Democratic group files complaint in Senate campaign
Posted September 9, 2014 1:57 p.m. EDT
Updated September 9, 2014 2:51 p.m. EDT
Raleigh, N.C. — A Democratic group formed to bring legal and ethical challenges against Republican campaigns has filed a complaint with the Federal Elections Commission against American Crossroads' support for Thom Tillis, the Republican U.S. Senate candidate in North Carolina.
The complaint by the American Democracy Legal Fund revolves around a tactic that has been used by Democrats and Republicans in North Carolina and elsewhere to funnel campaign-style footage from campaigns to nonprofit groups, who are technically prohibited from coordinating with an individual campaign.
American Crossroads, an independent spending organization affiliated with Karl Rove, a strategist for former President George W. Bush, has aired ads backing Tillis in his bid to unseat Sen. Kay Hagan, a first-term Democrat. According to Kantar Media, the group has aired nearly $1 million worth of ads since Jan. 1 in North Carolina.
The ADLF is run by Brad Woodhouse, a well known Democratic operative, and and David Brock, who has created a network of Democratic watchdog groups. Earlier this year, the fund filed a complaint with a congressional ethics arm over a Louisiana Senate race.In the case of the North Carolina campaign, ADLF points to an April ad by American Crossroads that lauded Tillis as a "true to our values" Republican who would oppose the Affordable Care Act, which some people call "Obamacare."
Some of the material comes from the Tillis campaign itself. In a practice first made famous by Senate Minority Leader Mitch McConnell of Kentucky, Tillis has posted a long video showing him in corporate settings, on the campaign trail and talking with his wife. Crossroads lifted a clip from that footage of Tillis speaking with voters to use in the group's ad.The practice supposedly skirts prohibitions on coordination between campaigns, which have fundraising limits, and independent nonprofits such as American Crossroads, which can raise and spend unlimited amounts of money and often don't have to disclose their donors.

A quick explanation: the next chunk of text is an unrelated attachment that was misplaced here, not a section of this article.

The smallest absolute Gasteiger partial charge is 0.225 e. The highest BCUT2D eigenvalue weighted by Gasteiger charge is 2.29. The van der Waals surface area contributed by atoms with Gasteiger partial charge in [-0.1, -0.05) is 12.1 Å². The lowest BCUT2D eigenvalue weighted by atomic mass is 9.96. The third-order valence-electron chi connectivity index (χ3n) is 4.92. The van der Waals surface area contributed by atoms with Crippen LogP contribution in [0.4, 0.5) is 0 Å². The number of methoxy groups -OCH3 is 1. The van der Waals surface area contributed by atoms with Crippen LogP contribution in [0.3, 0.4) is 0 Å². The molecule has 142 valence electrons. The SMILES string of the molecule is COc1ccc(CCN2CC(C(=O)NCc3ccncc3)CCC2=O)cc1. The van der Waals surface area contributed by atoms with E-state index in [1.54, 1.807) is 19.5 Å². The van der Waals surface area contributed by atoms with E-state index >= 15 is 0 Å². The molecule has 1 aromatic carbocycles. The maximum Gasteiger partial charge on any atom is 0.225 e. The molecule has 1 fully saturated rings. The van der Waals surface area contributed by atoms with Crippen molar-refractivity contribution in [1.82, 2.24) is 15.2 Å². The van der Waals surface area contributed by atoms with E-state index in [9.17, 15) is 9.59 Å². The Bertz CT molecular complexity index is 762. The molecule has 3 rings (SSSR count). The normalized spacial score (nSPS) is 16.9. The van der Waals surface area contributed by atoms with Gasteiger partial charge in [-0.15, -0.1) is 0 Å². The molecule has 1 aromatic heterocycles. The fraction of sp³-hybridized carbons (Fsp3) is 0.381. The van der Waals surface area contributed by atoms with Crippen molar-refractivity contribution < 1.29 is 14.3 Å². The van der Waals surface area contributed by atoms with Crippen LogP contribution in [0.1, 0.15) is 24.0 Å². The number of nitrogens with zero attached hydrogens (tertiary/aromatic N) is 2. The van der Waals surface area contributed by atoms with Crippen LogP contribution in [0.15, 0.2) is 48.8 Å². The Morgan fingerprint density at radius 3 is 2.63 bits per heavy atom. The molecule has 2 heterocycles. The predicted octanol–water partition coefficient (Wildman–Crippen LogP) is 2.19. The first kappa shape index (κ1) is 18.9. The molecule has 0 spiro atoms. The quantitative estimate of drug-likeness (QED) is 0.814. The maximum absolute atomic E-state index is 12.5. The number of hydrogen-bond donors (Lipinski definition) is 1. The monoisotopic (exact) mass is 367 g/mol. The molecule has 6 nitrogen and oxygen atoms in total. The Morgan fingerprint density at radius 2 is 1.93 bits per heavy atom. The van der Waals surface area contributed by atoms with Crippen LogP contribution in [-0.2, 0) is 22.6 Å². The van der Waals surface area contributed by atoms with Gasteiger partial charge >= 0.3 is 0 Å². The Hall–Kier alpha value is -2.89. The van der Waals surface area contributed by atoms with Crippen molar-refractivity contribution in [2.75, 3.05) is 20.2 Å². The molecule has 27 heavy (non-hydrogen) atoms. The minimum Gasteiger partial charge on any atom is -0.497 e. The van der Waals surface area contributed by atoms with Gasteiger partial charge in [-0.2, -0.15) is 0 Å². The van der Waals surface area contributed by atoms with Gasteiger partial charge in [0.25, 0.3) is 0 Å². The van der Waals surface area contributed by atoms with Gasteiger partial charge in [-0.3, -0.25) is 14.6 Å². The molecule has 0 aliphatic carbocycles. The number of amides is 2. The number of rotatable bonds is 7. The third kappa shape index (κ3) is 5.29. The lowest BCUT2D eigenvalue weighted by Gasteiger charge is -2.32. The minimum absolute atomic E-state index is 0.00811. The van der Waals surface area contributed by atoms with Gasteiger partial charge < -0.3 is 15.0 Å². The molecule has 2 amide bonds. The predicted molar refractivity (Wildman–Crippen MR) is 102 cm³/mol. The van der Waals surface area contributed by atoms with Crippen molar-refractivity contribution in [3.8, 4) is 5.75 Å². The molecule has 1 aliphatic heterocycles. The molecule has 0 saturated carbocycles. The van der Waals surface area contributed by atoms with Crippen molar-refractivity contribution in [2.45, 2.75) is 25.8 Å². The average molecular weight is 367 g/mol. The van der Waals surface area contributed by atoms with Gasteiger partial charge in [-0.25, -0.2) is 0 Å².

"When American Crossroads paid to distribute the Tillis campaign's material, that payment became an illegal, excessive contribution to Tillis's campaign," reads the ADLF complaint. "These actions are in direct violation of the Federal Elections Campaign Act. and its safeguards designed to ensure 'soft money' is not used to fund campaigns for federal office."
Independent spending groups are an increasingly important part of modern political campaigns. Of the roughly $21 million Kantar estimates has been spent on the North Carolina Senate race since Jan. 1, $15.7 million has been spent by groups not directly affiliated with a candidate or political party. Most of those are organized in such a way that they don't face fundraising and spending limits that would apply to candidates, and many don't have disclose where their money comes from.Tillis' campaign declined to comment on the complaint.
"Our ads follow the standards laid out by the FEC," said American Crossroads spokesman Paul Lindsay. "This is a frivolous complaint filed by a partisan Democrat overtly interested in seeking publicity for himself and his liberal organization."
A spokesman for the FEC said the election regulator could not comment on an active complaint.
However, on at least two prior occasions, the FEC has dismissed similar complaints. In a January 2012 ruling, for example, it dismissed a complaint against American Crossroads for helping an Ohio Republican in a U.S. Senate campaign there.
"The Commission found no reason to believe that the Committee accepted an excessive in-kind contribution from American Crossroads in the form of a coordinated communication because there was no information that respondents satisfied any of the tests for the conduct prong of the coordination regulation," according to an FEC summary.
FEC Commissioners who offered their rationale at the time said that American Crossroads did not repeat the candidate's message but rather used the lifted material to create a new message.
If ADLF's complaint were successful, it would have implications for Democrats and Republicans alike. Hagan benefited from at least one commercial aired in the primary that drew from video she had posted online.
It's not just video material that candidates make available for purportedly independent but like-minded groups. It's not unusual to see candidates or political parties post "important messages" that outline a line of attack against an opponent. It's also not unusual to see research and ideas shared by a candidate show up in ads by third-party groups.